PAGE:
All presentations begin at 7pm eastern. Advanced registration is required.


Sheila Pepe, Wednesday, October 19, 2016

Different Things Including Clay- Sheila Pepe


What is the difference between clay and ceramics, art and craft – what about design? Do such distinctions matter? Do makers care about semantics? Inspired by her love of hand-making and the writing of late Wittgenstein, the artist will discuss her life and work as a boundary dweller and crosser. Using examples of her own work in cultural contexts of making and reception, Pepe invites a discussion in response to her argument for the meaning and power of self-directed differences.

Clare Twomey, Wednesday, November 9, 2016
Clay and Cultural Discourse

Clare Twomey

claretwomeyIn this talk Clare Twomey will look at the work she has made in Museums that include shared authorship and visitor participation. The talk will reflect on how sites of practice can influence making and cultural impact, exposing dialogues of clay in the contemporary culture of Museums.

Clare Twomey is a British artist, researcher, and curator (b 1968). Twomey is a leading figure in the applied arts; she is an advocate for craft as commensurable to the wider visual arts. Her practice can be understood as ‘post-studio ceramics’, as her work engages with clay yet often at a critical distance. Twomey’s work negotiates the realms of performance, serial production, and transience, and often involves site-specific installations. She is especially concerned with the affective relations that bind people and things, and how objects can enable a dialogue with the vie

claretwomey1wer. Clay is her ideal medium as it embodies notions of permanence and inheritance, and has a profound connection with the everyday. Over

the past 10 years she has exhibited at the Victoria and Albert Museum, Tate, Crafts Council, Museum of Modern Art Kyoto, Japan, Eden Project, Royal Academy of Arts and Gardiner Museum, Toronto.


Ann Agee, Wednesday, February 1, 2017

annageeAnn Agee’s talk will focus on the artist’s work, its development and influences. Agee will discuss how she came to clay from painting (a cousin to ceramics), her interest in making things, the experience of working in a ceramic factory setting for two years, and how that experience reverberates over time in her work; her attraction to home, interiors and decorative arts/traditional woman’s domain as inspiration, knowledge, language and many other things!agee-image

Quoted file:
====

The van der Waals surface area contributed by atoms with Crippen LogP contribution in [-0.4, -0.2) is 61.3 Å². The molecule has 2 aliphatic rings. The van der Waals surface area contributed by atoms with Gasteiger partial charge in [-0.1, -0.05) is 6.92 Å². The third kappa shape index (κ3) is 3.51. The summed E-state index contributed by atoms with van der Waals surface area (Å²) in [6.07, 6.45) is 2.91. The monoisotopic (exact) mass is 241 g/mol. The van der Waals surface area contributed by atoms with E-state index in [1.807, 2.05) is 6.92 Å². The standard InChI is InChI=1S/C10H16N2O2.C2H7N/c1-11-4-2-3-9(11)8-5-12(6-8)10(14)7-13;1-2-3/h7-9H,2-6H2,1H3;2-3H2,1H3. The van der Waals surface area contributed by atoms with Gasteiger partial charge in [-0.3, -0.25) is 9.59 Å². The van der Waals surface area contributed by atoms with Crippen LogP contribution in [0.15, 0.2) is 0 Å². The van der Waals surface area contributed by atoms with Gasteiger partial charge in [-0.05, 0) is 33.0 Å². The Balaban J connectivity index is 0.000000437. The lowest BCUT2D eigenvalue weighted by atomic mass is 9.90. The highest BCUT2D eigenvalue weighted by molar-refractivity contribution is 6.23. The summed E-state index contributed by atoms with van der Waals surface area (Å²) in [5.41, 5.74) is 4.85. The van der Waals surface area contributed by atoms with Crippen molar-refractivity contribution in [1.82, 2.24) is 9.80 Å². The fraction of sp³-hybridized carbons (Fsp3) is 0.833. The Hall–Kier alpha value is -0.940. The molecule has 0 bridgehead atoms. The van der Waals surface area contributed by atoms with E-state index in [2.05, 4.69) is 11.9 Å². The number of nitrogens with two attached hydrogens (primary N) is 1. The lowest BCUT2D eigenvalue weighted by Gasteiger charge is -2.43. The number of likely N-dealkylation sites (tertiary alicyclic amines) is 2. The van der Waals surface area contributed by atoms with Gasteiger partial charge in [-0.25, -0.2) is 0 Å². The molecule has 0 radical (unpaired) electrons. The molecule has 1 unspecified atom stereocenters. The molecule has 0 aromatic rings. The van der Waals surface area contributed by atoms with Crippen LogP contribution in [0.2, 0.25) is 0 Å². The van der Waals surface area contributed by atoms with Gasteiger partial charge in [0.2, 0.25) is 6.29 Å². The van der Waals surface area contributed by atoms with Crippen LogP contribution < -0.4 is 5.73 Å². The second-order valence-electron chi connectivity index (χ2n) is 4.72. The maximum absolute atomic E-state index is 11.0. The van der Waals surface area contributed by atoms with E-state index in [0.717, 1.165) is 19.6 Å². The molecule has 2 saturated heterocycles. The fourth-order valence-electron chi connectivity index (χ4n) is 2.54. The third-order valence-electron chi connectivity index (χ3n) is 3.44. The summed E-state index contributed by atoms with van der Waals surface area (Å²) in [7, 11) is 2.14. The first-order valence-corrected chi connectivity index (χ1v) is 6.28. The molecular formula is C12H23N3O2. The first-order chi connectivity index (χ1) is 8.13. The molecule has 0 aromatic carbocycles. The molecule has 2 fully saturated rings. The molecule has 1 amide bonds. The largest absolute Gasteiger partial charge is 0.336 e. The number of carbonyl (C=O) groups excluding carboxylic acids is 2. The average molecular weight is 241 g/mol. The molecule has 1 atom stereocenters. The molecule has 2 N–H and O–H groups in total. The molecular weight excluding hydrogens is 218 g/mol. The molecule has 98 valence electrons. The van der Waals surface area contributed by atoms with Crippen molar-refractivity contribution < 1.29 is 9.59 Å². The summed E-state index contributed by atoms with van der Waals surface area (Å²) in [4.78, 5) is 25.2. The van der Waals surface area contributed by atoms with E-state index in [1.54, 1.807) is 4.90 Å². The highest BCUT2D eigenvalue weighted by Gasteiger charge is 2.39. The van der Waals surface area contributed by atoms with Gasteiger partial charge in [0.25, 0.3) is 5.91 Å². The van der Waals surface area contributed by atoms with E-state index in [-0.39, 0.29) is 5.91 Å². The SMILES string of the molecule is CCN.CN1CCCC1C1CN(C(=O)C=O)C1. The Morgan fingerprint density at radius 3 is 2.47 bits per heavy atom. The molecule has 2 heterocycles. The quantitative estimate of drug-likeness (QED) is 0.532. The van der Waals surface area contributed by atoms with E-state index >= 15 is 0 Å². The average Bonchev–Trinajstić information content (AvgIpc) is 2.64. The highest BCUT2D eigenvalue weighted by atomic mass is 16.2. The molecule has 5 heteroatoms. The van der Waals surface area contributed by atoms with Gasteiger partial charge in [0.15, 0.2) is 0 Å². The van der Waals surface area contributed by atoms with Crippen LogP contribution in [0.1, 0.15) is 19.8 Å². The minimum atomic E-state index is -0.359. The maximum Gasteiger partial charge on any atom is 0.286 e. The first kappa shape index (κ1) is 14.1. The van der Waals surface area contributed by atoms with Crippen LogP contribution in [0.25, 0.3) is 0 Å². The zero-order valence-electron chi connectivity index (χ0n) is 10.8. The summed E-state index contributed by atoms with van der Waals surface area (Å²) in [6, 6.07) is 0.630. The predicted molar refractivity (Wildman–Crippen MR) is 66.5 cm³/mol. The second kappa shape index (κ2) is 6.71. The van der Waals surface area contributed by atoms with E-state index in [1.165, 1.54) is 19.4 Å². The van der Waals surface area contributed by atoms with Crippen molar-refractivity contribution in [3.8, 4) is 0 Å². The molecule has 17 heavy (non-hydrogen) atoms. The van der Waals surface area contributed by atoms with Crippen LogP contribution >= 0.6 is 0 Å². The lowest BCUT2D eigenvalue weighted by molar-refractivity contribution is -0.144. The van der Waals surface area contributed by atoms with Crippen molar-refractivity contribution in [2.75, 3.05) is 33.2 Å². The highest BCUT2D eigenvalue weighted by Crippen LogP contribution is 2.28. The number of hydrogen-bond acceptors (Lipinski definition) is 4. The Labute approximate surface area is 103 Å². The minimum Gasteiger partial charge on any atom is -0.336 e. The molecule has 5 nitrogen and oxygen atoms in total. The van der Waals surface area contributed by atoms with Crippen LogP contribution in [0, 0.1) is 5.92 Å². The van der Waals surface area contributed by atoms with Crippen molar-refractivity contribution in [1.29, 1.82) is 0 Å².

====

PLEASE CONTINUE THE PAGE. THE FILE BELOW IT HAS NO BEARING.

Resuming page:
Arlene Shechet, TBAshechet

Arlene Shechet is a sculptor residing and working in New York City and the Hudson Valley.

Her exhibition, Porcelain, No Simple Matter, which opened in May 2016 and runs through April 2017, is the first presented within the Frick Collection by a living artist. Andrea K. Scott wrote in the New Yorker magazine, that the exhibition is “a balancing act of respectful and radical” and goes on to state, “What makes Shechet such an inspired choice for the Frick isn’t simply the twenty months she spent, on and off, in a Meissen studio, working closely with the company’s artisans. It’s also her long-term interest in East-West connections.”

All at Once, a major, critically-acclaimed 20-year survey of Shechet’s work was on view at the Institute of Contemporary Art, Boston in 2015. Hailed by The New York Times as “some of the most imaginative American sculpture of the past 20 years, and some of the most radically personal.” A review of the exhibition by Sebastian Smee of The Boston Globe included, “It’s in the harmonies and tensions between these colors and textures, between suggestions of both order and anarchy, decay and blooming freshness, that these works cough, sputter, and sing. If they really are the great analogs to interior life that I feel them to be, it’s because Shechet knows that this life, expertly attended to, has its own folds and wrinkles, its own hollows and protuberances; that it is at once fugitive and monumental … and ultimately unknowable.”

In recent years, Shechet’s work has included historical museum installations. Porcelain, No Simple Matter: Arlene Shechet and the Arnhold Collection, on view at The Frick Collection from May 2016 to April 2017, is described in From Here on Now, Shechet’s next solo museum exhibition opens at the Phillips Collection in Washington, D.C. in October 2016.

Shechet was featured in season 7 of PBS’s Art 21 in 2014 as well as season 4 of the Metropolitan Museum of Art Artists Project in 2016. She is the recipient of numerous awards including the 2016 CAA Artist Award for Distinguished Body of Work, a John S. Guggenheim Foundation Fellowship Award in 2004, the Anonymous Was a Woman Artist Award and the Joan Mitchell Painters and Sculptors Grant in 2010, as well as several New York Foundation for the Arts awards.

Shechet’s work is in many distinguished public and private collections including The Metropolitan Museum of Art, the Los Angeles County Museum of Art, the Whitney Museum of American Art, the Walker Art Center, the National Gallery, the Brooklyn Museum, and the CCS Bard Hessel Museum.